cardio = panic attack
June 24, 2016 10:47 AM   Subscribe

Raising my heart rate to cardio-levels has a really high chance of making my body think it is having a panic attack and I want it to stop doing that.

I have Anxiety and part of that was that I used to get constant panic attacks. They're very infrequent now (to the extent that I can honestly say my anxiety is managed) but whenever my heart rate/adrenaline goes up because of exercise (elliptical, running, aerobics) my body often starts having other panic attack symptoms. I'll start getting cold sweats, tunnel vision, shaking etc. It'll just be all the physical manifestations of anxiety without the psychological (unless it lasts too long in which case I start getting anxious about feeling awful.) I used to play sports as a kid and this would happen whenever my adrenaline went up, which was one of the major things that discouraged me away from physical activity and I'm only now just rediscovering it.

I'd like to start doing cardio more -- I lift weights now, which is good because my heart rate generally stays pretty low -- but I am pretty scared of this happening just because the feeling is extremely unpleasant and there's no way to make it go away quickly.

(Also please don't suggest having my medication adjusted. I walk about 5 miles a day and I would honestly rather just abstain from additional/strenuous cardio exercise than fuck with my medication in any way.)
posted by griphus to Health & Fitness (8 answers total) 5 users marked this as a favorite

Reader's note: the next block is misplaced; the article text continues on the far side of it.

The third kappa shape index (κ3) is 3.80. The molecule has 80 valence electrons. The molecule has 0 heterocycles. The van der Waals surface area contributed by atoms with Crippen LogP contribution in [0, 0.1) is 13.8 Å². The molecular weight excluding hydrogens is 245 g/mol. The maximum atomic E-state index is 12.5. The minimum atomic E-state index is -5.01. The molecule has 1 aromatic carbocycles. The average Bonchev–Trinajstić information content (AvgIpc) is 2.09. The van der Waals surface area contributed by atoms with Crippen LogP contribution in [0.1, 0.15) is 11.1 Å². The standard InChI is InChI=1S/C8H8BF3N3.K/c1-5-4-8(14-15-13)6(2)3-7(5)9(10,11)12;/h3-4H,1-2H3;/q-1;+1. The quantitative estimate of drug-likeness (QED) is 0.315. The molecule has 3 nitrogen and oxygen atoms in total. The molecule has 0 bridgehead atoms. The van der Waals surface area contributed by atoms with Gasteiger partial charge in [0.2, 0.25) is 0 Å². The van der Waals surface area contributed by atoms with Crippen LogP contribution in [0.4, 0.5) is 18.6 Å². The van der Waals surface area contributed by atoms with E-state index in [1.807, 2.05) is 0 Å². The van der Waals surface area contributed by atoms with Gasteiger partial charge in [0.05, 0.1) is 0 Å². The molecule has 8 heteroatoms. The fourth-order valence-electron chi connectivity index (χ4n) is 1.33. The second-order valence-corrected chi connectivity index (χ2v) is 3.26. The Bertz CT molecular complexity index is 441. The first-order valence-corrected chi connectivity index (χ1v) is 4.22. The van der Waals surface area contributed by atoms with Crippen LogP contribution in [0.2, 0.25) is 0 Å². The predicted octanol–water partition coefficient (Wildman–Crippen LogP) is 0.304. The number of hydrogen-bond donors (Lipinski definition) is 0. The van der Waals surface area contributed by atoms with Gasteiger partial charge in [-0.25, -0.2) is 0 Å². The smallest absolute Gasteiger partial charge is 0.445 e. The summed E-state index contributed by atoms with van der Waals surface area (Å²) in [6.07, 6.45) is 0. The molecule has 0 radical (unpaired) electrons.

These are classic symptoms of overexertion. You are pushing yourself too hard at this point (or too long) if you are getting tunnel vision.

Cardio zones are general guides based on age, fitness, resting heart rate, and a number of other factors. They're not exact - you may indeed be in a cardio zone at 10, even 20, bpm slower than the typical zones you see on a machine particularly if you are rediscovering activities that cause this.

Get an independent heart meter and start 20 bpm below the typical zone for your age. Complete your workout and see if it still happens. If not - bump it by 2bpm. If it still happens, reduce the length. That will be your starting point. Work slowly on either length or exertion (but not both) and you will be able to get faster and/or go longer over time. Fitness is a long-game kind of thing.
posted by scrittore at 11:03 AM on June 24, 2016


Yeah, gym exercise machines aren't fully trustable - according to them 4 hours ago, I could easily get well above 190 without that hard of a workout. With an actual chest strap heart monitor (and currently a wrist based one), I've never gotten my HR above 184, and have to work pretty hard to get above 170.

With an actual chest strap HRM (cheap blutooth chest strap heart monitor will be about $40-80) you'll get valid numbers, and like scrittore mentions, start and stay low. Try 180-$yourAge-20 . So if you're 40, try to get no higher than 120 at first. Yes, that might mean that initially you're not doing much more than a fast walk, but your cardio can and will improve from there.

If you can comfortable exercise at this level, perhaps try 1-3 months before you slowly try walking your target HR up.
posted by nobeagle at 11:23 AM on June 24, 2016


I know you said you had this as a kid, but have you checked this out with your regular doctor recently? If not, you might want to do so.

Regardless, I only have experience countering panic triggers one way: inducing anxiety in increments up to the panic level, and getting used to the idea that I would be ok. Because panic is not dangerous. I did this with the guidance of a health professional. It helped.

So you might try what scrittore suggests, but with a therapist.
posted by zennie at 11:28 AM on June 24, 2016 [3 favorites]